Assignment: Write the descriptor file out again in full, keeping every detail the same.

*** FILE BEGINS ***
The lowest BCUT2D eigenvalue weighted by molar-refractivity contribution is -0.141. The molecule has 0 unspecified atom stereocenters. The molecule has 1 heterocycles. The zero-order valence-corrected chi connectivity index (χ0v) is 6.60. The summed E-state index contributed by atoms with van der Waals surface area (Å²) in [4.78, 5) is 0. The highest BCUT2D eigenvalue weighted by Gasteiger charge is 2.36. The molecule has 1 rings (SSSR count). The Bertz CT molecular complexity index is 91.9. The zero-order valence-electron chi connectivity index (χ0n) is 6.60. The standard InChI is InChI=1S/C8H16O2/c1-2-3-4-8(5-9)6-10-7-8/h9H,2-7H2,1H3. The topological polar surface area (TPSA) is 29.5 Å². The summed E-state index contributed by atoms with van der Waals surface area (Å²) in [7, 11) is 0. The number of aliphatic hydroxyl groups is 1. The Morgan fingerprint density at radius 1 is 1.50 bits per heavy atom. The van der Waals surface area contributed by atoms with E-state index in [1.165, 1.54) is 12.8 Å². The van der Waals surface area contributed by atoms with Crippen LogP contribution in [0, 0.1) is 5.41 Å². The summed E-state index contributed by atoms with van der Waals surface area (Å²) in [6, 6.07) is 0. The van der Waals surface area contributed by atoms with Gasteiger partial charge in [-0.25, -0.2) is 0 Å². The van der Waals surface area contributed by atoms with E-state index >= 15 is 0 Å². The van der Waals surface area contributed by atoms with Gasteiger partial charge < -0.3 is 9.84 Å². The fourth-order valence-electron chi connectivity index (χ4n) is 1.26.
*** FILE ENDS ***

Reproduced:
The lowest BCUT2D eigenvalue weighted by molar-refractivity contribution is -0.141. The molecule has 0 unspecified atom stereocenters. The molecule has 1 heterocycles. The zero-order valence-corrected chi connectivity index (χ0v) is 6.60. The summed E-state index contributed by atoms with van der Waals surface area (Å²) in [4.78, 5) is 0. The highest BCUT2D eigenvalue weighted by Gasteiger charge is 2.36. The molecule has 1 rings (SSSR count). The Bertz CT molecular complexity index is 91.9. The zero-order valence-electron chi connectivity index (χ0n) is 6.60. The standard InChI is InChI=1S/C8H16O2/c1-2-3-4-8(5-9)6-10-7-8/h9H,2-7H2,1H3. The topological polar surface area (TPSA) is 29.5 Å². The summed E-state index contributed by atoms with van der Waals surface area (Å²) in [7, 11) is 0. The number of aliphatic hydroxyl groups is 1. The Morgan fingerprint density at radius 1 is 1.50 bits per heavy atom. The van der Waals surface area contributed by atoms with E-state index in [1.165, 1.54) is 12.8 Å². The van der Waals surface area contributed by atoms with Crippen LogP contribution in [0, 0.1) is 5.41 Å². The summed E-state index contributed by atoms with van der Waals surface area (Å²) in [6, 6.07) is 0. The van der Waals surface area contributed by atoms with Gasteiger partial charge in [-0.25, -0.2) is 0 Å². The van der Waals surface area contributed by atoms with E-state index >= 15 is 0 Å². The van der Waals surface area contributed by atoms with Gasteiger partial charge < -0.3 is 9.84 Å². The fourth-order valence-electron chi connectivity index (χ4n) is 1.26.